The thing that I'm realizing now that I'm through my second Maisie Dobbs story is that Jacqueline Winspear has written novels not mysteries. She holds back clues to remind you that she is controlling the story and how it unfolds to the reader. These clues also only have relevance in the context of this particular time and place which gives her the chance to incorporate specific historical knowledge into the story. Sometimes it's frustrating but when you let go and admit that you won't be able to solve the case by yourself, it's an interesting way to read a mystery.
Birds of a Feather, the second Maisie Dobbs novel picks up soon after the first and though it could possibly stand alone, relationships and character histories make more sense and have deeper meanings if you've read the first book already. Maisie gets a request to locate a missing woman but the case quickly escalates when it is found that the woman seemed to be in distress when she disappeared and that other women of her acquaintance have been found murdered. This story is again deeply rooted in the recovery of England from World War I.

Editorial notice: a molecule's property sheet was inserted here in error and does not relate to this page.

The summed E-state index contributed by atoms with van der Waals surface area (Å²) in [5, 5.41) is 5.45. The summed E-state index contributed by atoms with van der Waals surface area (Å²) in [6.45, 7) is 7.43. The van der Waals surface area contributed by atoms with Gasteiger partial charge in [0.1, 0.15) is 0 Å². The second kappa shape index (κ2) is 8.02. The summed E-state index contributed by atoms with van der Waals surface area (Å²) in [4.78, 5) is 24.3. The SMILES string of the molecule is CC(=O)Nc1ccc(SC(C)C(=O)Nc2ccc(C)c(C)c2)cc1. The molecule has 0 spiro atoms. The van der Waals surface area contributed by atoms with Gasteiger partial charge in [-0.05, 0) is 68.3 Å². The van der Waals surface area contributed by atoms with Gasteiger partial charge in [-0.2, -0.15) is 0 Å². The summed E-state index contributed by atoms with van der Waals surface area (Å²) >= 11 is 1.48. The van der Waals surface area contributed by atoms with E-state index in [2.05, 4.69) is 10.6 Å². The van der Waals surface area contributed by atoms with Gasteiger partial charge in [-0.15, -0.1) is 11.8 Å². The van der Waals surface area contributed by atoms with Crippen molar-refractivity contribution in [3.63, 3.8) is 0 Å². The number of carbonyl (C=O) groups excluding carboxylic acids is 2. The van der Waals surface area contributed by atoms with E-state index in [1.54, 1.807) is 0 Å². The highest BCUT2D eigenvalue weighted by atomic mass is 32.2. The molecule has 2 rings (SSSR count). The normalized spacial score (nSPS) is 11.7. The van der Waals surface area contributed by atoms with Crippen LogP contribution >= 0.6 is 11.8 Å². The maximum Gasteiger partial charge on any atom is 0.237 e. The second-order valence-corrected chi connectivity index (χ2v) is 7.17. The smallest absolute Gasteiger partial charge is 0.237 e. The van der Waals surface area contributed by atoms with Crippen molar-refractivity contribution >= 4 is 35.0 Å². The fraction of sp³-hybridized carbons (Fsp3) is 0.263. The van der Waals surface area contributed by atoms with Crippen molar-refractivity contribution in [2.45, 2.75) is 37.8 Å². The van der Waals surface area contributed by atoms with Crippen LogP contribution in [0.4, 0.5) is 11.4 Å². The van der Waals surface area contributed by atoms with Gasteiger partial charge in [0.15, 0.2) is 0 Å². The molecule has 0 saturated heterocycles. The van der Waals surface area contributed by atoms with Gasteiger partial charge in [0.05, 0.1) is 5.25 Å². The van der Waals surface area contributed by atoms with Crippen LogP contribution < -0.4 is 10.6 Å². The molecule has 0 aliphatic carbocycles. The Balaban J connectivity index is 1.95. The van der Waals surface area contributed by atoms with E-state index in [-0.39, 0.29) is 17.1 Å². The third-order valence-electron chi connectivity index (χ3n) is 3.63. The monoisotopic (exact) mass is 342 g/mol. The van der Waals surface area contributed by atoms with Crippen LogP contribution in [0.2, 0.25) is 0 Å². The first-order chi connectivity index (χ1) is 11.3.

I really enjoyed this novel and will definitely keep going in the series. I waited almost five months before reading this one and though I think this is a series not to be rushed through, it was just a bit too long of a break. Hopefully I'll get to the next book, Pardonable Lies, by the end of the year.
Trusting the lady with the knowledge,
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